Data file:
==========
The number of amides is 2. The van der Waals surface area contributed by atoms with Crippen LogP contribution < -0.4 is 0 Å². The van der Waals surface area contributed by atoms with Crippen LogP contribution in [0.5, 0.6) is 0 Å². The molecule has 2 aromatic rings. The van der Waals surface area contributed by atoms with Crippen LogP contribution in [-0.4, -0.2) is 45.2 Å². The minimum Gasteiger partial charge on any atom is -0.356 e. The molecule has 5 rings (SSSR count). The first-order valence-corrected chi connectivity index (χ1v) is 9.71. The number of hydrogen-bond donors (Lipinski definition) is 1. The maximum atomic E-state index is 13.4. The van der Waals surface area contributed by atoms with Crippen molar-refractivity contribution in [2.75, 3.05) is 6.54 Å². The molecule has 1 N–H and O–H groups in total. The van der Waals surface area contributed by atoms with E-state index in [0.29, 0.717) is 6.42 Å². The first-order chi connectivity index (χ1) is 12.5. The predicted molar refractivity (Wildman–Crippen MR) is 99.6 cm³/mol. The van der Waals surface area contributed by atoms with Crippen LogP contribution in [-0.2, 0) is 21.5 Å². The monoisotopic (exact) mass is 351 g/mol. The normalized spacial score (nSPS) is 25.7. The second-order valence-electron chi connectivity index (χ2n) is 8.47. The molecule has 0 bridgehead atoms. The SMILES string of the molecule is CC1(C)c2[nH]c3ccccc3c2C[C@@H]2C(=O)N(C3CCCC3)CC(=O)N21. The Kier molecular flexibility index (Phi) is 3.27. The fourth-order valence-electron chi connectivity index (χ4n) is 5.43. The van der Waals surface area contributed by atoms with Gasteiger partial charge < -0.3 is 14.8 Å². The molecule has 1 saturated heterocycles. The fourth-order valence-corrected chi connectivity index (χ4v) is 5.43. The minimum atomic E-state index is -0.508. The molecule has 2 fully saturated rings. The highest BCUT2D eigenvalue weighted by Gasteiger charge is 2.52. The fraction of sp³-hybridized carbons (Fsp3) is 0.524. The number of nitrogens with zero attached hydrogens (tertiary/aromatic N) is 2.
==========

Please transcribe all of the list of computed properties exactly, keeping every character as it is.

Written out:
The number of amides is 2. The van der Waals surface area contributed by atoms with Crippen LogP contribution < -0.4 is 0 Å². The van der Waals surface area contributed by atoms with Crippen LogP contribution in [0.5, 0.6) is 0 Å². The molecule has 2 aromatic rings. The van der Waals surface area contributed by atoms with Crippen LogP contribution in [-0.4, -0.2) is 45.2 Å². The minimum Gasteiger partial charge on any atom is -0.356 e. The molecule has 5 rings (SSSR count). The first-order valence-corrected chi connectivity index (χ1v) is 9.71. The number of hydrogen-bond donors (Lipinski definition) is 1. The maximum atomic E-state index is 13.4. The van der Waals surface area contributed by atoms with Crippen molar-refractivity contribution in [2.75, 3.05) is 6.54 Å². The molecule has 1 N–H and O–H groups in total. The van der Waals surface area contributed by atoms with E-state index in [0.29, 0.717) is 6.42 Å². The first-order chi connectivity index (χ1) is 12.5. The predicted molar refractivity (Wildman–Crippen MR) is 99.6 cm³/mol. The van der Waals surface area contributed by atoms with Crippen LogP contribution in [-0.2, 0) is 21.5 Å². The monoisotopic (exact) mass is 351 g/mol. The normalized spacial score (nSPS) is 25.7. The second-order valence-electron chi connectivity index (χ2n) is 8.47. The molecule has 0 bridgehead atoms. The SMILES string of the molecule is CC1(C)c2[nH]c3ccccc3c2C[C@@H]2C(=O)N(C3CCCC3)CC(=O)N21. The Kier molecular flexibility index (Phi) is 3.27. The fourth-order valence-electron chi connectivity index (χ4n) is 5.43. The van der Waals surface area contributed by atoms with Gasteiger partial charge < -0.3 is 14.8 Å². The molecule has 1 saturated heterocycles. The fourth-order valence-corrected chi connectivity index (χ4v) is 5.43. The minimum atomic E-state index is -0.508. The molecule has 2 fully saturated rings. The highest BCUT2D eigenvalue weighted by Gasteiger charge is 2.52. The fraction of sp³-hybridized carbons (Fsp3) is 0.524. The number of nitrogens with zero attached hydrogens (tertiary/aromatic N) is 2.